Reports that Greek officials sent the wrong document to European officials have been denied. Today's Eurogroup meeting, and even more importantly, the emergency heads of state meeting the only focus today. Initial indications from an aide to Juncker and EU's Moscovici are supporting that progress will be achieved today.
This has lift European equity market, with Athens gaining over 8%, led by the banks, and a significant rally in peripheral bond yields. The recent negative contagion has been replaced with positive contagion. There has been no Greek bank holiday as some had feared. Nor have capital controls been instituted, as German newspapers had suggested were likely. For the third time in five days, the ECB has lifted the ELA ceiling. Reuters reports that weekend requests for deposit withdrawals over the weekend were near one billion euros on top of the 4 bln that apparently were withdrawn last week.
On June 18 we suggested the framework for a compromise was emerging. The brinkmanship tactics on both sides had indeed carried the situation to the brink. We also identified that key was not coming from Greece's sovereign obligations, on which so many had focused. Rather our concern was with the Greek banks, the bleed of deposits amid (German) press reports playing up the imminence of capital controls. As was experienced in Cyprus, the capital controls included limits on ATM withdrawals.
There is no formal mechanism to eject Greece from the monetary union, which by treaty is irrevocable. Claims that Greece should decided whether to be in EMU or not is to accept the framework that the creditors have put forward. Syriza was elected with a mandate to resist more austerity on an economy that is still contracting in nominal terms to o remain in the euro.
Greece has not violated any high law in claiming its debt is unsustainable. Despite the pejorative claims of blackmail, Greece has said it wants to break the cycle of taking on more debt to service its existing debt. It is Greece, not the official creditors, who do not want to stick to the strategy of "extend and pretend."
It is not clear that there will be an agreement today, but we do think both sides are moving to one in the near-term. The consequences of failure are potentially large and far-reaching. Although the creditors and their apologists have draped their arguments in terms in the morality of honoring one's debt, the fact of the matter is when the shoe has been on the other foot, they too have acted like debtors, seeking relief and forbearance. Moreover, with all the powerful aligned against it, Greece has become the David fighting Goliath. Contrary to the conventional wisdom, making a martyr out of Syriza risks not undermining other anti-austerity forces, like Podemos, but emboldening them.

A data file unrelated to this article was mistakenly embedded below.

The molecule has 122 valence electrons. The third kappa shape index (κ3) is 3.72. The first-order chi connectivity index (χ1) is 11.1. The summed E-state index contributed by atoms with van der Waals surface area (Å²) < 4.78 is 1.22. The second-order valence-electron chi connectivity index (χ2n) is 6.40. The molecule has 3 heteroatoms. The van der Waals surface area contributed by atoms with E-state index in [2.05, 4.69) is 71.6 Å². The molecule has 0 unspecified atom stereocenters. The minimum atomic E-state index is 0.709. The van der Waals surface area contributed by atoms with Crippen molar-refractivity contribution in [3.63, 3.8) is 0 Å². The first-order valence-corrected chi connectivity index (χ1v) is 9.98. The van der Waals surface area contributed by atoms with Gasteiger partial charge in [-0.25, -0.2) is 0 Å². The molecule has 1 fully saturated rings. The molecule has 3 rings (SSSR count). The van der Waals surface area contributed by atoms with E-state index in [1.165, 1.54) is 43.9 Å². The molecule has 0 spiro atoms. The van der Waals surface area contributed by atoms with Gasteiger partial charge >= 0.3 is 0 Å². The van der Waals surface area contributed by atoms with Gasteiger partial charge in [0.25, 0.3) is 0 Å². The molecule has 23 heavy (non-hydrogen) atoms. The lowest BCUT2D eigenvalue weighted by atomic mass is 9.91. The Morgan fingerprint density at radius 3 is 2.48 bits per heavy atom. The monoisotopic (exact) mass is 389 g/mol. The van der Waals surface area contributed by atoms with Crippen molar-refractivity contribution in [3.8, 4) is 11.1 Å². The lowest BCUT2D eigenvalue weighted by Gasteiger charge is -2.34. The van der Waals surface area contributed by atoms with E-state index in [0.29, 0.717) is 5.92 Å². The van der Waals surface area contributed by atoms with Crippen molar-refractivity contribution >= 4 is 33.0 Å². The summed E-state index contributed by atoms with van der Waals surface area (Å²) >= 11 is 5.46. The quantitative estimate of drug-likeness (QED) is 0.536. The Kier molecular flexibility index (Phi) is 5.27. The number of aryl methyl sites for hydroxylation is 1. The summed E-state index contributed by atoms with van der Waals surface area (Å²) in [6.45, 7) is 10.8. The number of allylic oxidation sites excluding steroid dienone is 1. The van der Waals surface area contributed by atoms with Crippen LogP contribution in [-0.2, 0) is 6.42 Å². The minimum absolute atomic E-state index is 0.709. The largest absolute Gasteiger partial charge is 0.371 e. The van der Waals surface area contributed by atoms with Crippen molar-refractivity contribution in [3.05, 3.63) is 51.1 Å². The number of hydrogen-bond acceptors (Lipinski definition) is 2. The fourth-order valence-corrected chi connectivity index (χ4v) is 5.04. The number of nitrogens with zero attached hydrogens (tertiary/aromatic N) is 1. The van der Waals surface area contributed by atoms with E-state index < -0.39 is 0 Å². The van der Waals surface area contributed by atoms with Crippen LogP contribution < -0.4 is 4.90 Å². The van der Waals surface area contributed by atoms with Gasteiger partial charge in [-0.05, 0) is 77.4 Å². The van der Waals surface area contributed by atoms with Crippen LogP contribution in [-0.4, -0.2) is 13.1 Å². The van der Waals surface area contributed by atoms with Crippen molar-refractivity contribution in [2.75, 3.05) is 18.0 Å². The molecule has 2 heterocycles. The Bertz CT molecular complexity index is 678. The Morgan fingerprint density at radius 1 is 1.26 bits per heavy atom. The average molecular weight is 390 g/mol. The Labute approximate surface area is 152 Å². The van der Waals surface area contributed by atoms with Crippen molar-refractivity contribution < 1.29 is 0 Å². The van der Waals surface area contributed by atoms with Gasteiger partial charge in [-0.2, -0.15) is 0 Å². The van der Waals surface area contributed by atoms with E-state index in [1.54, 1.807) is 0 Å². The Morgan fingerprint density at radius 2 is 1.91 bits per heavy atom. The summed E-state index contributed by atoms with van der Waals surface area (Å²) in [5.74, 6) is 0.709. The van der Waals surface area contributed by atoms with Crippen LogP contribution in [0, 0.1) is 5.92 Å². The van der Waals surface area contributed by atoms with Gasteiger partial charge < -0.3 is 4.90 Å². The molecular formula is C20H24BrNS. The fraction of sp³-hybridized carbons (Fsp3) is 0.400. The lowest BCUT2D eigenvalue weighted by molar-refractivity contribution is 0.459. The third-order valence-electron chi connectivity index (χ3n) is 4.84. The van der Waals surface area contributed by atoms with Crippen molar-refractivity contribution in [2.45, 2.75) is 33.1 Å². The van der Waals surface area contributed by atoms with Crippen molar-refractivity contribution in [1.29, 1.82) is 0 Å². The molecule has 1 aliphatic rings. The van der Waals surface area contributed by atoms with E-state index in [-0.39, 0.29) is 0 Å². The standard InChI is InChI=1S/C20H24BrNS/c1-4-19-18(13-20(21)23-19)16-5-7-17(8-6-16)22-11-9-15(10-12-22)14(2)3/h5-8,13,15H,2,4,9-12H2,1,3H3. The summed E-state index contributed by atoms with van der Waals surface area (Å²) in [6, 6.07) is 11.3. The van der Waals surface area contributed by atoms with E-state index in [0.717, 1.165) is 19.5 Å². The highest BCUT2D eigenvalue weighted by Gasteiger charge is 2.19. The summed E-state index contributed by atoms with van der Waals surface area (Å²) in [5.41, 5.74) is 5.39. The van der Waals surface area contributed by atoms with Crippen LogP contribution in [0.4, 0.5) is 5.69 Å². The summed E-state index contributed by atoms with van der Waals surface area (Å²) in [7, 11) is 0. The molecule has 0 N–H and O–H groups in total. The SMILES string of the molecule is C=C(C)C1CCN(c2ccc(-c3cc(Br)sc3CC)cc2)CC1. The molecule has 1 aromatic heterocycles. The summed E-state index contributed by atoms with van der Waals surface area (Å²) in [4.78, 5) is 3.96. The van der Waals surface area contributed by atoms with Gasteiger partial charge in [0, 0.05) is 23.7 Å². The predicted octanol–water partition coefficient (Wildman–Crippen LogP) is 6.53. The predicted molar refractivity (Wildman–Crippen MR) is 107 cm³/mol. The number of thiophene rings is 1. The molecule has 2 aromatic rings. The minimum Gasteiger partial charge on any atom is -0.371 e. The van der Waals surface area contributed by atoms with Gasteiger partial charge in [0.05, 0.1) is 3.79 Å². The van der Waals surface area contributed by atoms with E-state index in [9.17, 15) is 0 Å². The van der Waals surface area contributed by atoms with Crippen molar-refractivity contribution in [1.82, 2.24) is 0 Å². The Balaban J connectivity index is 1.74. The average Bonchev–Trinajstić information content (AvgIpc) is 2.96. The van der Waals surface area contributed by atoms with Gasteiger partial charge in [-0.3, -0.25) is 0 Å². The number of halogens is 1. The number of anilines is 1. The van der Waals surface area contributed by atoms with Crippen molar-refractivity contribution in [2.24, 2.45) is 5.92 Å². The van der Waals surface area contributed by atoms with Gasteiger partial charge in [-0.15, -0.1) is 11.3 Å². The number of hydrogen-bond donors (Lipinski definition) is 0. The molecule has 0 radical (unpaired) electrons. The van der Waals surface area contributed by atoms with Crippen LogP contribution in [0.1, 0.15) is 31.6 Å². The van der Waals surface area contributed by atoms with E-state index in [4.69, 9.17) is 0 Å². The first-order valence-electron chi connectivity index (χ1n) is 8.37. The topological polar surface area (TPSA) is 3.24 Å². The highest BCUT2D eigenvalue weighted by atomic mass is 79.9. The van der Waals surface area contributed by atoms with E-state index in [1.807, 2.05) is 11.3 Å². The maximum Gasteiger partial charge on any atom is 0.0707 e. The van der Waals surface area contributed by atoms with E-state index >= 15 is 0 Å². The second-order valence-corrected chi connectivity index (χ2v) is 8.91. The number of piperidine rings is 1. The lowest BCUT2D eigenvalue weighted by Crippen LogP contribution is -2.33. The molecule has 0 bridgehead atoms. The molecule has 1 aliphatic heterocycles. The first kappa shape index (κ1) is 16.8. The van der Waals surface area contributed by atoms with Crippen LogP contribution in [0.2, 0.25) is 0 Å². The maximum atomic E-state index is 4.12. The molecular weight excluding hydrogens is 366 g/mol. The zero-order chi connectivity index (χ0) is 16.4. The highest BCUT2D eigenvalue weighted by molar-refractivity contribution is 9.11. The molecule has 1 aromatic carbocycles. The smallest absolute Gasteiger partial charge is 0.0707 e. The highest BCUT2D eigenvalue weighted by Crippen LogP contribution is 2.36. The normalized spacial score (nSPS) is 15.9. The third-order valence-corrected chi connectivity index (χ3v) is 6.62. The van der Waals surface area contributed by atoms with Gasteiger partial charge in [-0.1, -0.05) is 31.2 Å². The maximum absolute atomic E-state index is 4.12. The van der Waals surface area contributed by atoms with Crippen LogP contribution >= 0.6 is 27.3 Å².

The Dow Jones Stoxx 600 is up 1.8%, led by telecom and consumer discretionary sectors. Financial are market performers. We note that the DAX has pushed through the 20-day moving average (11280) for the first time since May 29. The next key technical level is the down trend line drawn off the April 10 and May 26 highs, which comes in near 11615 today.
We noted that the Nikkei had fallen through an 8-month uptrend that began shortly before the BOJ surprised the market at the end of last October by aggressively expanding its QE operations. We suggested that this could prove to be a false break. The Nikkei rallied 1.25% today. It closed back above the uptrend (~20290) and above the 20-day moving average (~20370).
We disputed European official claims that contagion was limited. The Greek 10-year yields is off 140 bp today. Spain and Italy 10-year benchmark yields are off 12 bp, and Portugal's yield is off 17. Safe haven flows are reversing. German 10-year bund yield is up almost 9 bp, while the US similar US yield is up almost 7 bp. Although the bund and euro had seemed tightly linked previously, they seem to have become decoupled more recently.
Greece will dominate the North American session today. However, this week's slew of US economic data is expected to confirm that the recovery from what will appear as stagnation in Q1. Consumption, capital expenditures and housing are set to improve. Today's data includes the Chicago Fed's National Activity Index. It is been in negative territory in the first four months of the year, but is expected to have turned positive in May. May existing home sales are expected to recover fully from the 3.3% decline in April. The consensus expected to seasonally adjusted annual rate to rise to 5.28 mln, which would be the highest since July 2013.
The S&P 500 had its best week since April last week. It consolidated before the weekend, but is expected to recoup those losses in full at the open. The record high was set May 20 just below 2135.
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